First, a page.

Guest post by Neill Synder
I know that Paul doesn’t care much about this. Nate might care while he lives in Nebraska. But I grew up a Nebraska Cornhusker fan. I always have been, and always will be.
In the time Paul’s Hawkeyes have had one coach, Nebraska has gone through 4, with the latest coach, Bo Pelini, being fired. He was a very consistent coach. Always 9 or 10 wins. Always with 4 losses, which made me think if he continued coaching we would certainly lose this year’s bowl game. Always at least one big come from behind victory a year. Always a loss to a team we shouldn’t have lost to. Always a blowout, usually to Wisconsin.
Very consistent indeed.
But I am not writing to vent about a coach. I find something really interesting among my fellow Husker fans. One side says, “Go for championships,” while the other says, “We should be patient, who could we get that is better than Pelini? And it is understandable. Nebraska fired one good coach looking for an excellent coach and ended up with a mess, or as most Nebraskans recite the coaching line, “Devaney, Osborne, Solich, Mistake, and Pelini”.
So there are two sides: one that wants to risk and go for it all and another that knows this isn’t what Nebraska could be but doesn’t want to risk a yearly record of 9-4 for a coach that might do worse.
It is from this I want to springboard into today’s thought. There are two parables that have greatly affected me: The Prodigal Son (Luke 15:11-31) because it shows God’s love for everyone, and the Parable of the Talents (Matthew 25:14-30) because of how Jesus explained something I struggle with.
Much of the time we like to try to define “talent” in the Parable of the Talents. Or we discuss the unequal distribution of the talents. The problem with these discussions is that we miss the real meaning.
Two servants received a large amount of money from the master, some would say ten million and four million in today’s money, and invested understanding the risk of loss. One servant was so concerned with the large amount he had, approximately two million in today’s money, that he didn’t invest. He kept what he had so securely hidden that he did not loose one penny.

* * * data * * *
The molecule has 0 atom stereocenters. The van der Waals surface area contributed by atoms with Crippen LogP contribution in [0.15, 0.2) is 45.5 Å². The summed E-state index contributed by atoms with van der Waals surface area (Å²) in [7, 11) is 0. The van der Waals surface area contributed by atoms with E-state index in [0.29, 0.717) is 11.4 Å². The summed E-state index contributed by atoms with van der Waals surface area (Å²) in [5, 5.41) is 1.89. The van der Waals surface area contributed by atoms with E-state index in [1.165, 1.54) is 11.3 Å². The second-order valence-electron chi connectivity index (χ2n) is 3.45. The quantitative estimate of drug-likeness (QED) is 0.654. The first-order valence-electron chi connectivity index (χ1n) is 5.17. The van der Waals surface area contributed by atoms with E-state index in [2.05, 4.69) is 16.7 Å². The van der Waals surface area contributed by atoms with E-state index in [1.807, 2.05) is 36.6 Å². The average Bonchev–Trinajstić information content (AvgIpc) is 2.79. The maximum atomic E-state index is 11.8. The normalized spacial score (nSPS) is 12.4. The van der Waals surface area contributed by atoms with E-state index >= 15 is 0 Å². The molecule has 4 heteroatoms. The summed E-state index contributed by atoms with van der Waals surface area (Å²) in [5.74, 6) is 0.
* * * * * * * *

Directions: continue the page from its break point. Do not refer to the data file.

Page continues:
This last servant’s motivation was fear of what his master might do to him if he lost. The strange thing in this story is that there seems to be a greater punishment for not even trying. If we read the last line of this parable (Matthew 25:30), the servant was taken out “…where there will be weeping and gnashing of teeth.” Or, how Jesus sometimes described hell.
Maybe you’ve heard you’re going to hell for things the Bible doesn’t really condemn outright, such as dress, tattoos, or what you choose to imbibe. But very few Christians think that the refusal to take risks may be putting themselves on a path to hell. Ponder on that for a moment.
I don’t write this as a guy who has perfected risk taking yet. I am not naturally a risk taker. I accept some risk because I procrastinate, but even that is born out of wanting to make the safest decision possible. Naturally, apart from God, I don’t care how much I gain as long as I don’t loose. I have a one-talent mentality. I constantly have to ask God to help me risk, especially as I am scared.
And I get scared. Scared that my current dream of planting an Hispanic church may not be realized. Scared that if it is, it may not be effective. Scared that my family and I won’t be taken care of. But I know this risk is something God has put in my heart. I am not perfect, heck, I wouldn’t even say that I am ideal. But I have to risk. Because if what Jesus says is true, the consequence of not risking is greater than to risk and loose.(Tweet this)
May we chose to risk for the sake of the kingdom.
Update: As I am writing this, I have gotten news that Nebraska hired Mike Riley. Needless to say, I am surprised. And I would say this is a strange risk, certainly not the guy I expected from Oregon to have hired. But we shall see how this works out.